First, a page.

“This particular technique has resulted in the deaths of other individuals,” Story said. “Why is it being used?”
Metro officers typically use the tactic dozens of times each year. It was used 51 times in 2016 and 45 times in 2015, according to a report released last week that analyzed the agency’s use of force.
The use of neck holds by police has grown as a source of controversy since the 2014 death of Eric Garner in New York City. A cellphone video captured the man telling police he could not breathe just before he died as a result of a police choke hold.
But police chokeholds have been a subject of debate for decades. The Los Angeles Police Department banned chokeholds that restrict the windpipe in 1982. And in 1992, Los Angeles police restricted the use of the Lateral Vascular Neck Restraint (LVNR), also called a carotid restraint, to incidents that require deadly force. The Los Angeles Times reported at the time that the city had 16 deaths attributed to the carotid restraint in the previous seven years.
There is also a difference of opinion within the Las Vegas Valley. The policies of the North Las Vegas and Henderson police departments prohibit the use of the LVNR.
“The use of the carotid restraint can cause the unintentional death of a person on whom is applied,” the Henderson police policy manual reads. “This is an unacceptable risk which shall not be taken lightly by employees of this Department.”
Although Metro declined to talk about the practice Monday, a 2013 Department of Justice report on Metro classifies the carotid restraint as a defensive tactic, a category that includes skills like hand-to-hand combat, takedowns, hand strikes, handcuffing techniques and ground defense.
In last week’s report on use of force statistics, the agency categorizes the neck restraint as “non-deadly force.”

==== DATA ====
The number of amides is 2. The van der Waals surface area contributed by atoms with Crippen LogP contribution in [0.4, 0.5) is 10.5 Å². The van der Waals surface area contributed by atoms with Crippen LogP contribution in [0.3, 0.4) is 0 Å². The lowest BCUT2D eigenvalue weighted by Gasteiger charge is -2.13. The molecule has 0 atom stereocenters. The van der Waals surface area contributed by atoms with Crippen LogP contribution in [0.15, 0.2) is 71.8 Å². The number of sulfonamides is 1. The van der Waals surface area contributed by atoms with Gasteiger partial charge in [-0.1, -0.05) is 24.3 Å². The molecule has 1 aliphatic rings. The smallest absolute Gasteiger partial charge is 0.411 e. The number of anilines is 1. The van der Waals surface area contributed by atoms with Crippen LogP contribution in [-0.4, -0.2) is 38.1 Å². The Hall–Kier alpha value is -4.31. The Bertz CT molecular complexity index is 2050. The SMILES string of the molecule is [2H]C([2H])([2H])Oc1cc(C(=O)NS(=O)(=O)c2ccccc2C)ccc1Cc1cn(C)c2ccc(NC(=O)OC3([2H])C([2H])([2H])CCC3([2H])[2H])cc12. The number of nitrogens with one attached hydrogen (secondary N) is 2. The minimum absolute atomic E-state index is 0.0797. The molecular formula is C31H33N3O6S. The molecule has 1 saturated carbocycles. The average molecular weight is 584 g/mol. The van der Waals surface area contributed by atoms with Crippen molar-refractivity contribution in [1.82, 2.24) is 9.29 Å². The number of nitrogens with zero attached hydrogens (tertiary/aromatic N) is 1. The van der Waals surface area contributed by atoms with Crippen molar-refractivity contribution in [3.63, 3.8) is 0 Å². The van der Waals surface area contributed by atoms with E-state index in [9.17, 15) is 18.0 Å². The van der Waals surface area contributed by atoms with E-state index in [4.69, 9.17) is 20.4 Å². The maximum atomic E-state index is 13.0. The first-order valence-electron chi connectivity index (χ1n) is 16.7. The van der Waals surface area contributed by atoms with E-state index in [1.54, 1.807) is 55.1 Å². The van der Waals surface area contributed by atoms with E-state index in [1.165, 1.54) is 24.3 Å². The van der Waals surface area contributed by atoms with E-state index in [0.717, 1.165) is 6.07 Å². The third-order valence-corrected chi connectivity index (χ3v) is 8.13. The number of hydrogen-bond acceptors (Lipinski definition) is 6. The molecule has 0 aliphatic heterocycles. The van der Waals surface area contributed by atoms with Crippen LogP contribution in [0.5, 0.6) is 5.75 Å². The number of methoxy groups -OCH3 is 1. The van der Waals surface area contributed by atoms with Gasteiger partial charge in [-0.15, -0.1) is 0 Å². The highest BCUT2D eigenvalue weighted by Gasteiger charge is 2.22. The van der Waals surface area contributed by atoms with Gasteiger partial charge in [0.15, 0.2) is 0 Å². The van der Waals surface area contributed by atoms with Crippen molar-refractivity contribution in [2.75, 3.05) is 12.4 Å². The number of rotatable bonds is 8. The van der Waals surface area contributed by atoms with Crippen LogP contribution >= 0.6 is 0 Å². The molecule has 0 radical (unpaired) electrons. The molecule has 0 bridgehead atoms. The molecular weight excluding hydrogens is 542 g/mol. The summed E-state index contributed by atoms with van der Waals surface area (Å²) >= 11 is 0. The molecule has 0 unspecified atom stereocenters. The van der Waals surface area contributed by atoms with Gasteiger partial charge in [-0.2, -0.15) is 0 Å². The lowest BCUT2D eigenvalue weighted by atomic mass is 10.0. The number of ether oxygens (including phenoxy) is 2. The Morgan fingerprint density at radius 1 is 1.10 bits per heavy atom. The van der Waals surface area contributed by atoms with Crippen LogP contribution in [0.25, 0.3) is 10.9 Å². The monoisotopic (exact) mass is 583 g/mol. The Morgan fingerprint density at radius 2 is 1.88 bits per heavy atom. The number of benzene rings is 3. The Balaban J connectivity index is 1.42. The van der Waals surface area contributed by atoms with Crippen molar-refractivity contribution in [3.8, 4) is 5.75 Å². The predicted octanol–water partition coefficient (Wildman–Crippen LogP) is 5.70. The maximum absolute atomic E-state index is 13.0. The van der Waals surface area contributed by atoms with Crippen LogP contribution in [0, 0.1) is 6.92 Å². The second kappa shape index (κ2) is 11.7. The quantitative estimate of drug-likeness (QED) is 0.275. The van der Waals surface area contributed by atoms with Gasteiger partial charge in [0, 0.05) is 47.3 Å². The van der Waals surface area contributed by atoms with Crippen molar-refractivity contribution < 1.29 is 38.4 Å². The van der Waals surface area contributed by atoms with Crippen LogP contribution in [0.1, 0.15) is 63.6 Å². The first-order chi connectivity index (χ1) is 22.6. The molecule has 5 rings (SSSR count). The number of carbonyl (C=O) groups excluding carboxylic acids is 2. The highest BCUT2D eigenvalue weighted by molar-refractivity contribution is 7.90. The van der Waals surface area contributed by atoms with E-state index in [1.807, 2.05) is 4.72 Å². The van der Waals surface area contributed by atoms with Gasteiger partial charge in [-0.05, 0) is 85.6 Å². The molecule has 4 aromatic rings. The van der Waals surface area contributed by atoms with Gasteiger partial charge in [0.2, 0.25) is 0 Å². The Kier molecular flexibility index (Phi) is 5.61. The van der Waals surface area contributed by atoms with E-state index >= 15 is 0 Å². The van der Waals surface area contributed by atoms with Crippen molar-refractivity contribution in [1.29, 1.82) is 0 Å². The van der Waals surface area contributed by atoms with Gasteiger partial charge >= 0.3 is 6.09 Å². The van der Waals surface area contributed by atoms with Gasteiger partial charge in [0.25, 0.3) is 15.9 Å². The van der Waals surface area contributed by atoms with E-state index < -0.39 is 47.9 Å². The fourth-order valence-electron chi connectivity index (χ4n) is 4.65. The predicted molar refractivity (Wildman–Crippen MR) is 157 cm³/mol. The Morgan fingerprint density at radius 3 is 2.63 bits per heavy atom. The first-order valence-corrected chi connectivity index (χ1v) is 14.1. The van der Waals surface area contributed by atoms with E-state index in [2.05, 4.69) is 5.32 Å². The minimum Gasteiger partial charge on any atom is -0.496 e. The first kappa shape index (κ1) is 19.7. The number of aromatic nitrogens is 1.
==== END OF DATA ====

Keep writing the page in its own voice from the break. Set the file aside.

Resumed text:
The Review-Journal is owned by the family of Las Vegas Sands Corp. Chairman and CEO Sheldon Adelson. The Venetian is operated by Las Vegas Sands.
This is a developing story. Check back for updates.
Metro has paid $2.6M for using neck holds
The Las Vegas Metropolitan Police Department has experienced at least four other deaths related to its use of various types of neck holds.
In 1993, the agency paid more than $1.1 million to the family of Charles Bush, a 39-year-old drug user who died of heart failure resulting from a neck hold. That neck hold was not sanctioned by the department and led to the department to begin training on the vascular neck restraint technique the following year.
In 2003, the agency paid $500,000 to the family of 33-year-old French national Philippe LeMenn. The mentally ill man died of asphyxiation resulting from a neck restraint while being subdued at the Clark County jail.
In 2006, robbery suspect James Lewis, 37, died from cocaine intoxication, with police restraining procedures and a heart ailment also contributing to his demise, according to an autopsy. Family members said police attempted a “choke hold” on Lewis while he was resisting arrest.
In 2009, the agency paid $1 million to the family of Dustin James “DJ” Boone, who died after three Las Vegas police officers taking him into custody for a mental health evaluation used a neck restraint to subdue him.